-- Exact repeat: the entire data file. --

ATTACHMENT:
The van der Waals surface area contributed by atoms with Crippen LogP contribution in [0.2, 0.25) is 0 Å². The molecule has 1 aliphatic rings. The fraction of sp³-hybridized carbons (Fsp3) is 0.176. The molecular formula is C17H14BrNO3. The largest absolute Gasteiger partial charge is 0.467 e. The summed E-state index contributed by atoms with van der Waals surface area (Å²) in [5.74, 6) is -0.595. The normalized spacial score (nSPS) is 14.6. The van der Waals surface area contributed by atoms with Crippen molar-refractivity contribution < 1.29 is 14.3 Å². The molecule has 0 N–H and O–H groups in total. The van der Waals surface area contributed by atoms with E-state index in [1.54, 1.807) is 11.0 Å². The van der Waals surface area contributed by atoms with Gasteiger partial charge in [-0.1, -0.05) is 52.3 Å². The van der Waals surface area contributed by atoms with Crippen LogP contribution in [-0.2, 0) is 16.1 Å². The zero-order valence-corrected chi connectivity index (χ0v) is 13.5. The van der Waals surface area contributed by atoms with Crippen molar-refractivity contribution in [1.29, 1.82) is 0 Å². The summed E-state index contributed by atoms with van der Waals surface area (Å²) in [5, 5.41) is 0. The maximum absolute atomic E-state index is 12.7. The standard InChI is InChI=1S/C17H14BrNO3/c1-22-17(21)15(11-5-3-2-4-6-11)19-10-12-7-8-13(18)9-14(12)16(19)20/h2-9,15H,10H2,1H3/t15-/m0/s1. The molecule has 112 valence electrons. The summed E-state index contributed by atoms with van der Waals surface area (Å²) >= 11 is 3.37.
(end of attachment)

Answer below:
The van der Waals surface area contributed by atoms with Crippen LogP contribution in [0.2, 0.25) is 0 Å². The molecule has 1 aliphatic rings. The fraction of sp³-hybridized carbons (Fsp3) is 0.176. The molecular formula is C17H14BrNO3. The largest absolute Gasteiger partial charge is 0.467 e. The summed E-state index contributed by atoms with van der Waals surface area (Å²) in [5.74, 6) is -0.595. The normalized spacial score (nSPS) is 14.6. The van der Waals surface area contributed by atoms with Crippen molar-refractivity contribution < 1.29 is 14.3 Å². The molecule has 0 N–H and O–H groups in total. The van der Waals surface area contributed by atoms with E-state index in [1.54, 1.807) is 11.0 Å². The van der Waals surface area contributed by atoms with Gasteiger partial charge in [-0.1, -0.05) is 52.3 Å². The van der Waals surface area contributed by atoms with Crippen LogP contribution in [-0.2, 0) is 16.1 Å². The zero-order valence-corrected chi connectivity index (χ0v) is 13.5. The van der Waals surface area contributed by atoms with Crippen molar-refractivity contribution in [1.29, 1.82) is 0 Å². The summed E-state index contributed by atoms with van der Waals surface area (Å²) in [5, 5.41) is 0. The maximum absolute atomic E-state index is 12.7. The standard InChI is InChI=1S/C17H14BrNO3/c1-22-17(21)15(11-5-3-2-4-6-11)19-10-12-7-8-13(18)9-14(12)16(19)20/h2-9,15H,10H2,1H3/t15-/m0/s1. The molecule has 112 valence electrons. The summed E-state index contributed by atoms with van der Waals surface area (Å²) >= 11 is 3.37.